As Holy Spirit School in East Greenbush celebrates its 50th anniversary year, community members are reflecting on a history marked by big changes, uncertainty and resilience.

The Franciscan Missionaries of the Divine Motherhood of England opened Holy Spirit School in 1962 to teach kindergarten through fourth grade.

The school grew to include fifth and sixth grade, followed by seventh and eighth, though the middle grades later ceased. Three nuns served as principals and 15 taught; the order left the school in 1981.

In the late 1980s, enrollment plummeted to 85 students, causing concerns about Holy Spirit's future. Enrollment stabilized when Sister Maureen Moffitt, CSJ, took over as principal; she added a middle school building in the early 2000s, as well as a computer lab and library.

Enrollment for the upcoming school year is at 170 students from pre-kindergarten through eighth grade, plus 90 children in day care. The early childhood programs recently shifted from two days a week to five, with longer hours. The daycare program has a two-year waiting list.

This year, the computer lab will be moved and upgraded, teachers will receive new laptops and the gym will be painted.

"The Holy Spirit School community is fantastic, and now I know what it's built on," said Anne Cowling, who's just entering her second year as principal.

She looks forward to adding more classrooms and celebrating the anniversary; events include a dinner with Bishop Howard J. Hubbard and an alumni basketball tournament.

"Basketball is king here," Ms. Cowling noted: Teams start in the third grade.

Maryann McConnell is about to start her 22nd year at Holy Spirit as a kindergarten teacher. She said daily prayer and inter-grade activities make the school special.

"We care deeply about the children," she said. "The day they graduate from kindergarten is as special to me as the day they graduate from eighth grade. Everybody in the school knows the kindergarten class probably by the end of the first month."

Mary Cooper, who taught at Holy Spirit for 14 years until her retirement in 1990, agreed.

"It was just always so open, so friendly," said Mrs. Cooper, whose five children and three grandchildren are graduates; five grandchildren are attending now. "They made you part of things. They always knew you."

Some Ballston Spa residents say that St. Mary's School is a well-kept local secret, but there was nothing secret about the school's 50th anniversary celebration in June: The mayor attended the party and declared it "St. Mary's School Day" in the village.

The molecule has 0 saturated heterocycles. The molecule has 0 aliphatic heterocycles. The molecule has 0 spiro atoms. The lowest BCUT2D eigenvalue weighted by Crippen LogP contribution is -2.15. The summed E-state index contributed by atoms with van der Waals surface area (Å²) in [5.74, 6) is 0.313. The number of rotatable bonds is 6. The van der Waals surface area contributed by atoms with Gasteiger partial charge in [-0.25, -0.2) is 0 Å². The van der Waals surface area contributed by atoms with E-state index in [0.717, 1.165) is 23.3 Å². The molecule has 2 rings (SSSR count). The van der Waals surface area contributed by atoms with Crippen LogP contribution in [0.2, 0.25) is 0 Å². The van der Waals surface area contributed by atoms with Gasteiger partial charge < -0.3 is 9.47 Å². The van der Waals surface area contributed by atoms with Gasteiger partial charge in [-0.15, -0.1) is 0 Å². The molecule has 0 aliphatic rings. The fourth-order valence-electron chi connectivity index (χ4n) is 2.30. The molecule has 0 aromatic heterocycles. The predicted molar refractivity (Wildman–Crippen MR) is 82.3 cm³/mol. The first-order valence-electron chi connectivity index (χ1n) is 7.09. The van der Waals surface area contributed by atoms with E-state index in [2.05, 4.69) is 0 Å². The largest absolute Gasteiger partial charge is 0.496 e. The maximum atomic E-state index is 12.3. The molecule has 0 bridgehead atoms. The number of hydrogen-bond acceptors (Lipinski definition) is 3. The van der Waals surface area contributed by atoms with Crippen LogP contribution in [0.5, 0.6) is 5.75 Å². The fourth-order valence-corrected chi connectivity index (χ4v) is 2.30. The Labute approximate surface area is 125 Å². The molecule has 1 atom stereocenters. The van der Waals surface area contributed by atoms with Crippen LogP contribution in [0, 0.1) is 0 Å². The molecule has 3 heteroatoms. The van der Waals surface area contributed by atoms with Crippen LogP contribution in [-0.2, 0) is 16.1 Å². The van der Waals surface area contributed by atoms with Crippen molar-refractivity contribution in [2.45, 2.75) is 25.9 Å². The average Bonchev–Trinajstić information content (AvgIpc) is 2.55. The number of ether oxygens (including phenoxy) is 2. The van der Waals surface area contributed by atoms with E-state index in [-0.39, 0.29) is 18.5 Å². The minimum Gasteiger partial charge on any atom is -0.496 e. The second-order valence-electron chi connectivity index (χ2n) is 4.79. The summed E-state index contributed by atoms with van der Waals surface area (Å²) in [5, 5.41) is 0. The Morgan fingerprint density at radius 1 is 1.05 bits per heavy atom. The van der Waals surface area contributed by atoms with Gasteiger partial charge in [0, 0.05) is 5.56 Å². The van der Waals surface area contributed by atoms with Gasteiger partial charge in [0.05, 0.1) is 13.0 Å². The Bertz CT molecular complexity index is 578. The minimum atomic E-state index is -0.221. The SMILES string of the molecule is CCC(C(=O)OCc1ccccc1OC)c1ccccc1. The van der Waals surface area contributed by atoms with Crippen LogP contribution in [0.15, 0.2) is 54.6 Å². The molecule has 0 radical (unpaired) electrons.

In September, the school will welcome back 210 students from kindergarten to fifth grade.

Construction over the last decade doubled the size of the school to include a library, more classrooms, a prayer corner, a 90-seat theater and more. Every classroom now features interactive, internet-ready boards, and 50 laptops are available for student use.

The after-school robotics program grew from two teams to five teams last year, and other enrichment programs are gaining in popularity.

Test scores are improving, and more parents of students with special needs are choosing the school, which offers small-group instruction and learning centers for these children. Intervention services for kindergartners and first graders who exhibit learning problems are next on the list.

"We have a little gem," boasted Mary Arnold, whose daughter, Schuyler, graduated from St. Mary's last spring. "I think it kind of goes under the radar."

With help from her kindergarten teacher, Schuyler had grown from a shy three-year-old into an involved student, donating hats and gloves to needy children at Christmas and participating in other service projects as she grew older.

Mrs. Arnold said the teachers' "everyday actions really instill values in these kids." In fact, Schuyler still attends the First Communions of younger students: "They understand it's important."

Five Sisters of Mercy taught 245 students when St. Mary's School opened in 1960; the order stayed until 1987. The Sisters of St. Joseph of Carondelet have also maintained a religious presence as teachers and administrators.

The school included sixth, seventh and eighth grades at various points; the sixth grade was incorporated into a seven-year program at Saratoga Central Catholic High School in 2006.

Michele Lezon, principal, said the new Global Foundries semiconductor fabrication plant in Malta will likely attract more families, but she expects the school to stay small.

Its slogan, after all, is "a small school with a big heart."

"You walk in and you feel warm," Mrs. Arnold confirmed.

Gail King, a librarian at the school for 10 years and previously a teacher for 13, noted that "there's nothing that I like better than to see children I taught in the classrooms sending their children to St. Mary's,"

Ms. Lezon feels St. Mary's will be around for a long time. Though she's only entering her third year as principal, she said the school's anniversary celebration was "like being at a family reunion. It's good, in this digital age, to know that there's still a flesh-and-bone family."